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Ok,

I know all about array_pop(), but that deletes the last element. What's the best way to get the last element of an array without deleting it?

EDIT: Here's a bonus:

$array = array('a' => 'a', 'b' => 'b', 'c' => 'c');

or even

$array = array('a', 'b', 'c', 'd');
unset($array[2]);
echo $array[sizeof($array) - 1]; // Output: PHP Notice:  Undefined offset:  2 in - on line 4
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11 Answers

up vote 153 down vote accepted

Try

$myLastElement = end($yourArray);

To reset it (thanks @hopeseekr):

 reset($yourArray);

Link to manual

@David Murdoch added: $myLastElement = end(array_values($yourArray));// and now you don't need to call reset(). On E_STRICT this produces the warning

Strict Standards: Only variables should be passed by reference

Thanks o_O Tync and everyone!

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1  
Awesome! Obviously I know about the manual (as i linked to it in my question) but it's a LOT of functions to parse and I missed that one. Thanks, bro. –  Theodore R. Smith Sep 10 '10 at 18:42
1  
The problem with end($array) is that it modifies the internal pointer of the array to point to the last element, which could be an issue, depending on your implementation details. –  Wade Tandy Sep 10 '10 at 18:44
3  
end($array); reset($array); problem solved ;-) –  Theodore R. Smith Sep 10 '10 at 18:53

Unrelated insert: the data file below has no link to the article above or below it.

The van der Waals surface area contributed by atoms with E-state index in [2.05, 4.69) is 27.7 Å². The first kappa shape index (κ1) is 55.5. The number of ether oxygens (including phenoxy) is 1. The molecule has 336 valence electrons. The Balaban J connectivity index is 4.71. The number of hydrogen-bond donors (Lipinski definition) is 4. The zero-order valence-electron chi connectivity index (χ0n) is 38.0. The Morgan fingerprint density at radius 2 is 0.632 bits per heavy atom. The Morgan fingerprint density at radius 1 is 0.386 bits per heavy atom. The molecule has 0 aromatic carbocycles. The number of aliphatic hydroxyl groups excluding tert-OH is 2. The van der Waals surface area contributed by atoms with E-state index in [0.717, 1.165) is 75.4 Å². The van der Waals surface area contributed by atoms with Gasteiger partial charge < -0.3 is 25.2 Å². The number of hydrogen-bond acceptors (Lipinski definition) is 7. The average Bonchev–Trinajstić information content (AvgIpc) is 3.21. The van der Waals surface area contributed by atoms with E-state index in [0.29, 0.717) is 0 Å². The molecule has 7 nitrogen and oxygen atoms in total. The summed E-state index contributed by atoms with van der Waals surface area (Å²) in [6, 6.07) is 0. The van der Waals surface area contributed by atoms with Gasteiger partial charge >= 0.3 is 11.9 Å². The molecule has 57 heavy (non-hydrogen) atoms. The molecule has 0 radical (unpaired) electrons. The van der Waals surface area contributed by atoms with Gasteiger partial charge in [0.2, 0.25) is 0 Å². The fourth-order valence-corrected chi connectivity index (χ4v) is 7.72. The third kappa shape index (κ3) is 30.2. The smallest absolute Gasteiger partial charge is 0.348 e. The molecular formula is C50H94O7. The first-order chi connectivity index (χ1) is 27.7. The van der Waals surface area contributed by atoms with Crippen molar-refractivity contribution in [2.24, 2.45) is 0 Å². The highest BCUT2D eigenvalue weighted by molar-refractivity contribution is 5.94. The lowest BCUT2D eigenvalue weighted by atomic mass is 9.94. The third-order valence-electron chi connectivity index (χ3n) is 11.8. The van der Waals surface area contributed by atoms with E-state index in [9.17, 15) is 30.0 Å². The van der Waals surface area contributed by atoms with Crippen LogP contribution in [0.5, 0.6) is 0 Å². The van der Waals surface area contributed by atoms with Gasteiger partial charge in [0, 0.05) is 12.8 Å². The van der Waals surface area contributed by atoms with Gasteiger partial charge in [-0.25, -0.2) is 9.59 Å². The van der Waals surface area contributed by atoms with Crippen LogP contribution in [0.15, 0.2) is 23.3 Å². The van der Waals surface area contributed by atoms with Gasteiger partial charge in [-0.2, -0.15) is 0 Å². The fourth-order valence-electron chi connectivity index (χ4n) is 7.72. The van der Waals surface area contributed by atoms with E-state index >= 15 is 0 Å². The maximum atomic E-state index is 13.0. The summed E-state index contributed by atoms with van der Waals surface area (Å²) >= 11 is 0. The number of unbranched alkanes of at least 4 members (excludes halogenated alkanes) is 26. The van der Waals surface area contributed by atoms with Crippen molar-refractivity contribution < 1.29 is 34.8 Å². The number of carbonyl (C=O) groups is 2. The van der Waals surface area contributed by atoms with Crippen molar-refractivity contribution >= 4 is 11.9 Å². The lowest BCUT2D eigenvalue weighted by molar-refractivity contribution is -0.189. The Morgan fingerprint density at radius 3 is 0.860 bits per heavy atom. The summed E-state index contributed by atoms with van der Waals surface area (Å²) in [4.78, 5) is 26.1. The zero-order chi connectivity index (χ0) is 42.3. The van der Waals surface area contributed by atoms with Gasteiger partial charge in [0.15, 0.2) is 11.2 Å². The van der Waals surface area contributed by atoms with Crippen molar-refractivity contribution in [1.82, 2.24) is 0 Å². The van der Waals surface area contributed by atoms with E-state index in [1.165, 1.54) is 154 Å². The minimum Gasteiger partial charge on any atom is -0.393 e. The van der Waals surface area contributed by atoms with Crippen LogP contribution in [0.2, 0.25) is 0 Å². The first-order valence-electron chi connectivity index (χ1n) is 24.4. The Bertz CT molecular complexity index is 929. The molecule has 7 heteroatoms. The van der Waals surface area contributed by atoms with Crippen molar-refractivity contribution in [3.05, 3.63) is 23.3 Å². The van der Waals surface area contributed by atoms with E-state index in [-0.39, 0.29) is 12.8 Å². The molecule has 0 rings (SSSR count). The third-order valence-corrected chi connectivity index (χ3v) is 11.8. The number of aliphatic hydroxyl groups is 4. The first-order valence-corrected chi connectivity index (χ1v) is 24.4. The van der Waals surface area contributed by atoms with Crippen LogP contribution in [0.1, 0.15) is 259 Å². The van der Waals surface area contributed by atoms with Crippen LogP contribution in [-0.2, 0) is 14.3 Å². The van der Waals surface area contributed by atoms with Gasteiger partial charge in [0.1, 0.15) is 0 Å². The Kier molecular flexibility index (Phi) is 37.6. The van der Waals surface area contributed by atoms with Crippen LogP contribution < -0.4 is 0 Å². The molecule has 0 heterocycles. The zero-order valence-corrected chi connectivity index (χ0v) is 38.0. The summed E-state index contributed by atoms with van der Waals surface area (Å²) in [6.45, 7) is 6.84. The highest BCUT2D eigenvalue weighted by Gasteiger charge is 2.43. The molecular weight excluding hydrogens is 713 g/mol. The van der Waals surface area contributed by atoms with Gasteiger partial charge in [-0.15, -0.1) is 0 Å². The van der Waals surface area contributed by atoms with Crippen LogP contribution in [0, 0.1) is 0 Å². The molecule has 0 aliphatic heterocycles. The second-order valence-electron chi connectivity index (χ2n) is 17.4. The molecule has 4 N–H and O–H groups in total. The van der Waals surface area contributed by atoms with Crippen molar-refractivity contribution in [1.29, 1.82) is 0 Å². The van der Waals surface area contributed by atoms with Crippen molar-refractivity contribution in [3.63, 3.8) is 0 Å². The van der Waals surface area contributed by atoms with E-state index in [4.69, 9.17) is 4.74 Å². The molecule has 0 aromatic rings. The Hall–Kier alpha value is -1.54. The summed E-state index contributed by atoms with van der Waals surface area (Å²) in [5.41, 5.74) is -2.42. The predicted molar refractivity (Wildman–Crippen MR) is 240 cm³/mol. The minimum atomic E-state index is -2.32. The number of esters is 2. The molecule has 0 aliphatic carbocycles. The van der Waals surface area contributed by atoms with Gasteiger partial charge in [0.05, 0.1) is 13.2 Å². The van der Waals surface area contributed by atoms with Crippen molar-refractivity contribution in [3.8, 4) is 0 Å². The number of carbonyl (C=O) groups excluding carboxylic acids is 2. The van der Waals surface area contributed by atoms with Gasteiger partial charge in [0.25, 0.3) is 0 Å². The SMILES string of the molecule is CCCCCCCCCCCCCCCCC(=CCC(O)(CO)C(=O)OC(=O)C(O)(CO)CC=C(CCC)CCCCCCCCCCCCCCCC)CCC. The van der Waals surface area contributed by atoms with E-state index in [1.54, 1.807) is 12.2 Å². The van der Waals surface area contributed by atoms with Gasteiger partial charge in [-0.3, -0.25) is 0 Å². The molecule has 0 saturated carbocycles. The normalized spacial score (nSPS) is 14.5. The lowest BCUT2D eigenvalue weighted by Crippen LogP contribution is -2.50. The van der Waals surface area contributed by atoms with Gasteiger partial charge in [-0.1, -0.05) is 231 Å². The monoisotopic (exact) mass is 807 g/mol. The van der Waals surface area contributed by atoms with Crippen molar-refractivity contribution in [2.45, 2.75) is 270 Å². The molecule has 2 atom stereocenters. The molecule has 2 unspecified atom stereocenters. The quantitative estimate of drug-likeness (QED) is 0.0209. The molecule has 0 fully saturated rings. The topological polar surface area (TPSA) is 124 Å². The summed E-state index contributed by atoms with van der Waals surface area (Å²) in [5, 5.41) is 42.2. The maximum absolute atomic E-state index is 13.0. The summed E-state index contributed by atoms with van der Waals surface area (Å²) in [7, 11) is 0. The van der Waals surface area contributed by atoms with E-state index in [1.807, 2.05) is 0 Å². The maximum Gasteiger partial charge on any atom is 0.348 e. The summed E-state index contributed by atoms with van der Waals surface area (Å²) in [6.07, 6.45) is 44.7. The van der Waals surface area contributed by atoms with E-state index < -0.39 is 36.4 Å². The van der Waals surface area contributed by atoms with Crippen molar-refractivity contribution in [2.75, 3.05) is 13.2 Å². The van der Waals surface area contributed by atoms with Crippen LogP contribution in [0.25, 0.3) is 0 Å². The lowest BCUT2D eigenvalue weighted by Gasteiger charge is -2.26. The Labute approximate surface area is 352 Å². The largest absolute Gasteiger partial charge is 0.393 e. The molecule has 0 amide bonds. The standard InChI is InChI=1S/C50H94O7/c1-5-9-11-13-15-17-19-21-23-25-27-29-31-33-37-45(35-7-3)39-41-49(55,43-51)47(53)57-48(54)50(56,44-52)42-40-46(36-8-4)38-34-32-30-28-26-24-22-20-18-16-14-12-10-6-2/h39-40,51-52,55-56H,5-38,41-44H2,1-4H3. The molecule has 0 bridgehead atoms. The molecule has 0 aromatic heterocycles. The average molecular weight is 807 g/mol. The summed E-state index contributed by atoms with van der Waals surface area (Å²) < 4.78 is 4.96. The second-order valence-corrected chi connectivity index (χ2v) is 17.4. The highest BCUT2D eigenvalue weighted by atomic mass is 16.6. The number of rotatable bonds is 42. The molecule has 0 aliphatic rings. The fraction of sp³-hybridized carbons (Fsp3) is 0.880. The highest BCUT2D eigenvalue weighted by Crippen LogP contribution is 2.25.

4  
Use $myLastElement = end(array_values($yourArray)); and now you don't need to call reset(). –  David Murdoch Apr 7 '12 at 14:39
7  
If your server is consuming too much RAM so that calling one simple extra function is a deal breaker, I suggest you re-examine your server's configuration and resources. –  Chris Jul 2 '12 at 19:16
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 $myLastElement = end($myphpArray);
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untested: wouldn't this work?

<?php
$last_element=end(array_values($array));
?>

Since the array returned by array_values is fleeting, no-one cares if it's pointer is reset.

and if you need the key to go with it I guess you'd do:

<?php
$last_key=end(array_keys($array));
?>
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One way to avoid pass-by-reference errors (eg. "end(array_values($foo))") is to use call_user_func or call_user_func_array:

// PHP Fatal error: Only variables can be passed by reference
// No output (500 server error)
var_dump(end(array(1, 2, 3)));

// No errors, but modifies the array's internal pointer
// Outputs "int(3)"
var_dump(call_user_func('end', array(1, 2, 3)));

// PHP Strict standards:  Only variables should be passed by reference
// Outputs "int(3)"
var_dump(end(array_values(array(1, 2, 3))));

// No errors, doesn't change the array
// Outputs "int(3)"
var_dump(call_user_func('end', array_values(array(1, 2, 3))));
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Great approach! (insert the standard 'This should be the accepted answer' here) –  Typo Oct 17 '13 at 8:54
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In almost every language with arrays you can't really go wrong with A[A.size-1]. I can't think of an example of a language with 1 based arrays (as opposed to zero based).

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7